No Bunny Business

Pooter Geek is one of my favourite blogs but I’m not with him in his reponse to the rise of Playboy branded goods for schoolgirls.

Damian says: The schoolgirls interviewed in the Guardian talk about the kudos they get from flaunting the Playboy logo. They feel glamorous. The author of the piece is horrified. I’m not. Most women’s magazines seem designed to make women feel inadequate and dull and ugly. Better that women should celebrate the power they have over men rather than worry that they have “cellulite” or the wrong kind of breasts for this season’s look.

The crucial word in that phrase is women. One can argue as to whether Playboy magazine leads women to “celebrate the power they have over men” and there is a debate about whether porn itself is empowering or explotative (I’d say it rather depends) but the issue raised in the Guardian piece under discussion was not women but kids and whether it is right that a porn brand be marketed to them via WH Smiths and other outlets.

Now I admit freely to being the kind of father who regularly walks into the living room to check that Sleepover Club really is a slightly updated version of the Famous Five . I don’t trust television, the music businesses or marketing departments to make the decisions for me about when my daughter gets exposed to matters relating to boys and sex. I certainly don’t appreciate all the decisions made by the fashion industry who combine with all the above agents to push the increased sexualisation of young girls with the result that I end up fighting battles about make-up and mini-skirts with a seven year old.

But this is a step further – the Playboy logo is a symbol of the porn industry, in fact it is the symbol of the porn industry. I know what Damian means about the ‘power’ signal it sends out – I met a woman at a party recently who was wearing a little pink top with the bunny logo on it and it certainly added to the air of sexual confidence that she presented. Which is fine – some men might feel intimidated by that but they are probably not the kind of men who that woman would want to get to know and in any case – so what? So in that sense, the Playboy logo might be said to serve a purpose as an indicator of sexual power and confidence.

But back to the issue at hand – if the Bunny does indeed provide that message do we want underage girls sending out signals of sexual confidence? I’d say not.

I would have thought that most of us are comfortable these days with the idea that kids should have sex explained to them at an age when it becomes relevant. But I’d rather parents (or if for some reason they aren’t capable then teachers) take on that role before Hugh Hefner gets involved.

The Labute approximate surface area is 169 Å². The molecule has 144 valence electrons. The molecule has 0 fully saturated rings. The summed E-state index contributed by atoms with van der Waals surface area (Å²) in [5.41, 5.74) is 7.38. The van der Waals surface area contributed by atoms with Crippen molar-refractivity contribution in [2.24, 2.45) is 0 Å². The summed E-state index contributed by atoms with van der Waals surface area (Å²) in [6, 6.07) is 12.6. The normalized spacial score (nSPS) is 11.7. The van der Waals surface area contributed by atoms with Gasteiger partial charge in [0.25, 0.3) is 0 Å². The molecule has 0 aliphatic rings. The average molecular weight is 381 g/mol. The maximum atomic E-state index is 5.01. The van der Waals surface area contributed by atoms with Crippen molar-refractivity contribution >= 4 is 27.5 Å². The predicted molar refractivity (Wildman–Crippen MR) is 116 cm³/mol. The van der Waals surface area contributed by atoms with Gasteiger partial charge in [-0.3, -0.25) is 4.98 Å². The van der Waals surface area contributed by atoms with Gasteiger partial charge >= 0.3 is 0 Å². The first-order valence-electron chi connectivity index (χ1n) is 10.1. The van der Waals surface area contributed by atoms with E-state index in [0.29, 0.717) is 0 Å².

It is not just about girls doing what they have always done and dressing up and pretending to be older than they are while dancing in front of the mirror in the bedroom. If Playboy is now arriving in British schools via their stationary range that raises another issue – what about the boys? What message does it send to a 12 year old lad to see the bunny logo on the pencil case of his classmate? If you’ve ever been a 12 year old boy then you probably know the answers.

For me, it is as simple as this – there are plenty of reasons to think this is a worrying development and there is no good reason at all for a porn brand to be flogged to schoolkids. It should be stopped. There is no social or educational benefit to be gained from it and the WH Smith spokesperson quoted in the Guardian is pretty explicit about what it is all about:

“Playboy is probably one of the most popular ranges we’ve ever sold,” says head of media relations for WHSmith, Louise Evans. “It outsells all the other big brands in stationery, like Withit [a range of cute cartoon animals], by a staggering amount. That should give you an idea of how popular the brand is. We offer customers choice. We’re not here to act as a moral censor.”

Well so much for that nineties notion of ‘corporate responsibility’. But fine, if WH Smith are not interested in morality is anyone else?

What amazes me about modern Britain is that most people seem comfortable with the government spending millions of pounds on aggressive public education programmes to try and persuade people to quit smoking, stop getting pissed, don’t be a fat bastard and don’t shag around – yet at the same time we are perfectly willing to let television advertising pump their campaigns for fatty and unhealthy foods on Cartoon Network and now to even let pornographers spread their branding into our schools.

The only people who would lose out from stopping the marketing of a porn logo to kids would be those making a profit out of the trade. Somehow I think Playboy and WH Smith would survive even if we stopped them exploiting the ‘pocket money market’.